(Conditions of Service) and Miscellaneous Provisions Act, 1955 (45 of 1955),
was struck down on the ground that its provisions violated the fundamental
right guaranteed by Art. 19(l)(g) The conclusion of this Court was that the
provision for gratuity made by the said clause to an employee who had put in
three years' service imposes an unreasonable restriction on the employer's
right to carry on business and is therefore liable to be struck down as
unconstitutional. Dealing with that provision this Court incidentally observed
that where the employee has been in continuous service of the employer for a
period of more than fifteen years he would be entitled to gratuity on his
resigning his post. Mr. Sen contends that this observation indicates that an
employee who resigns his post cannot be entitled to any gratuity (1)  3
S.C.R. 329. (2)  S.C.R. 12, 154.
90 714 unless he has put in fifteen years'
service. In our opinion, the observation on which this argument is based was
not intended to lay down a rule of universal application in regard to all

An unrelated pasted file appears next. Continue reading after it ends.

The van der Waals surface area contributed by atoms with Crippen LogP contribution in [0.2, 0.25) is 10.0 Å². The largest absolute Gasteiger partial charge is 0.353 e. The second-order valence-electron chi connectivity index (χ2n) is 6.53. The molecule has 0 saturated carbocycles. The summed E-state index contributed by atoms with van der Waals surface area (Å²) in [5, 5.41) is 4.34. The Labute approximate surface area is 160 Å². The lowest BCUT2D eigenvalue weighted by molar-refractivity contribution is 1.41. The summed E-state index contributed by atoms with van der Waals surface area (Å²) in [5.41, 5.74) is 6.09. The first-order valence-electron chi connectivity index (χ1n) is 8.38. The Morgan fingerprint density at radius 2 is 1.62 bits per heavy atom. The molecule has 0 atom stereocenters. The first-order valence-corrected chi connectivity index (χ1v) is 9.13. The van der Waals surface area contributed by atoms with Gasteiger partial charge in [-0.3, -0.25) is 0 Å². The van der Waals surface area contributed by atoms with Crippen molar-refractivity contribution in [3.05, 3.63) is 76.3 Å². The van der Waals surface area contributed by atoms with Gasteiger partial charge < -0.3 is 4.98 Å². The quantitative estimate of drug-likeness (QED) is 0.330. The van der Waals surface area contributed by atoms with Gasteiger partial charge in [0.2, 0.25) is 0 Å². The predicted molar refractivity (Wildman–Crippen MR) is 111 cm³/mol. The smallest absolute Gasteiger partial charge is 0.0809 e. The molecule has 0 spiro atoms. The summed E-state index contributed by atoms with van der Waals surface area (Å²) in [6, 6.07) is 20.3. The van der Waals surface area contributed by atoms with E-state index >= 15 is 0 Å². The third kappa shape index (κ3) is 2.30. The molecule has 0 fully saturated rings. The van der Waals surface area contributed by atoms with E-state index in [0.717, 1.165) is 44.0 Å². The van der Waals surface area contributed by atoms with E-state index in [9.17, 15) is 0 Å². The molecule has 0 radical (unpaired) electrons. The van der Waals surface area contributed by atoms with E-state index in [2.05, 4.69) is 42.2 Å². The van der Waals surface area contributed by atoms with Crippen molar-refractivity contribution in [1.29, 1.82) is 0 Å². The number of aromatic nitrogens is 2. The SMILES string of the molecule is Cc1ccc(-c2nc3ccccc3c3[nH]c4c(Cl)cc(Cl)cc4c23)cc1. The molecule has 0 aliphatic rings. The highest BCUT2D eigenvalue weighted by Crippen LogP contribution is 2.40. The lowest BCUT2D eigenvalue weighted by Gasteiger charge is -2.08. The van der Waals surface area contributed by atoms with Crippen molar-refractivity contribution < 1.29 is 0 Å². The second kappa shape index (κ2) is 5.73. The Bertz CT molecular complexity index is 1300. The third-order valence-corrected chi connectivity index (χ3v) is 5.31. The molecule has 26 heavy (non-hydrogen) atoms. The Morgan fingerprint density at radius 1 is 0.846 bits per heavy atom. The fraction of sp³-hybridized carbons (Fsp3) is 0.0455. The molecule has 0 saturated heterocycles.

gratuity schemes, and so it cannot be made the basis of an attack against a
gratuity scheme where instead of fifteen years' service 10 years' minimum
service is prescribed to enable an employee to claim gratuity at the rate
determined if he resigns after ten years, service.
Therefore, we do not think that the provision
of cl. (ii)(a) can be successfully challenged as being unreasonable.
Clause (iv) is then challenged by Mr. Sen.
This clause provides that if a workman is dismissed or discharged for
misconduct causing financial loss to the works gratuity to the extent of the
loss should not be paid to the workman concerned. Mr. Sen contends that this
clause is inconsistent with the principles on which gratuity claims are
generally based. Gratuity which is in the nature of retrial benefit is based on
long and meritorious service, and the argument is that if the service of an
employee is terminated on the ground of misconduct it would not be open to him
on principle to claim gratuity because misconduct puts a blot on the character
of his service and that disqualifies him from any claim of gratuity. In this
connection he has referred us to the definition of 'retrenchment' contained in
s. 2 (oo) of the Industrial Disputes Act. Retrenchment, according to the
definition, means, inter alia, the termination by the employer of the service
of a workman for any reason whatsoever, otherwise than as a punishment
inflicted by way of disciplinary action. Mr. Sen suggests that the retrenchment
benefit and gratuity are payments made to the employee for a similar purpose,
and if dismissal of an employee for misconduct does not entitle him to a claim
for retrenchment benefit so should gratuity be denied to him in case he is
dismissed for misconduct. A similar argument is based on the rules framed under